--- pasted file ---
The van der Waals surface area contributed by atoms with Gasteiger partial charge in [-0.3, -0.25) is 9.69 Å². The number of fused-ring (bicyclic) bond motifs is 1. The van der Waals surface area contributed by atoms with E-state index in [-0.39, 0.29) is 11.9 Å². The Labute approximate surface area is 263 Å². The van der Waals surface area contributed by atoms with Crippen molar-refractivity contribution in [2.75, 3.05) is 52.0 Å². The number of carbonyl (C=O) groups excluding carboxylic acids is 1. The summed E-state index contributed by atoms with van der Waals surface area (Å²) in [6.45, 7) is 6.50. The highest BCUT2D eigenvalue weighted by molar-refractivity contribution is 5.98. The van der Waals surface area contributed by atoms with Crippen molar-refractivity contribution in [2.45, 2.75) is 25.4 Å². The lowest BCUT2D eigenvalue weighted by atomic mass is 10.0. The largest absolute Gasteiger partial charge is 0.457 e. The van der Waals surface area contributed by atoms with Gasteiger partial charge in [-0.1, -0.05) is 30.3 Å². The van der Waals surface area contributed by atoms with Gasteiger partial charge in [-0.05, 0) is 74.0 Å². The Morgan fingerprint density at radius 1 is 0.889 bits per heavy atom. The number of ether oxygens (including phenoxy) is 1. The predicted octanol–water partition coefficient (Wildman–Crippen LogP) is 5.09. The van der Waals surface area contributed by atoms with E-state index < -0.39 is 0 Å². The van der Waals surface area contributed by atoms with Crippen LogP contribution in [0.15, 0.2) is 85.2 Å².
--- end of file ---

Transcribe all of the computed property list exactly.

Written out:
The van der Waals surface area contributed by atoms with Gasteiger partial charge in [-0.3, -0.25) is 9.69 Å². The number of fused-ring (bicyclic) bond motifs is 1. The van der Waals surface area contributed by atoms with E-state index in [-0.39, 0.29) is 11.9 Å². The Labute approximate surface area is 263 Å². The van der Waals surface area contributed by atoms with Crippen molar-refractivity contribution in [2.75, 3.05) is 52.0 Å². The number of carbonyl (C=O) groups excluding carboxylic acids is 1. The summed E-state index contributed by atoms with van der Waals surface area (Å²) in [6.45, 7) is 6.50. The highest BCUT2D eigenvalue weighted by molar-refractivity contribution is 5.98. The van der Waals surface area contributed by atoms with Crippen molar-refractivity contribution in [2.45, 2.75) is 25.4 Å². The lowest BCUT2D eigenvalue weighted by atomic mass is 10.0. The largest absolute Gasteiger partial charge is 0.457 e. The van der Waals surface area contributed by atoms with Gasteiger partial charge in [-0.1, -0.05) is 30.3 Å². The van der Waals surface area contributed by atoms with Gasteiger partial charge in [-0.05, 0) is 74.0 Å². The Morgan fingerprint density at radius 1 is 0.889 bits per heavy atom. The number of ether oxygens (including phenoxy) is 1. The predicted octanol–water partition coefficient (Wildman–Crippen LogP) is 5.09. The van der Waals surface area contributed by atoms with E-state index < -0.39 is 0 Å². The van der Waals surface area contributed by atoms with Crippen LogP contribution in [0.15, 0.2) is 85.2 Å².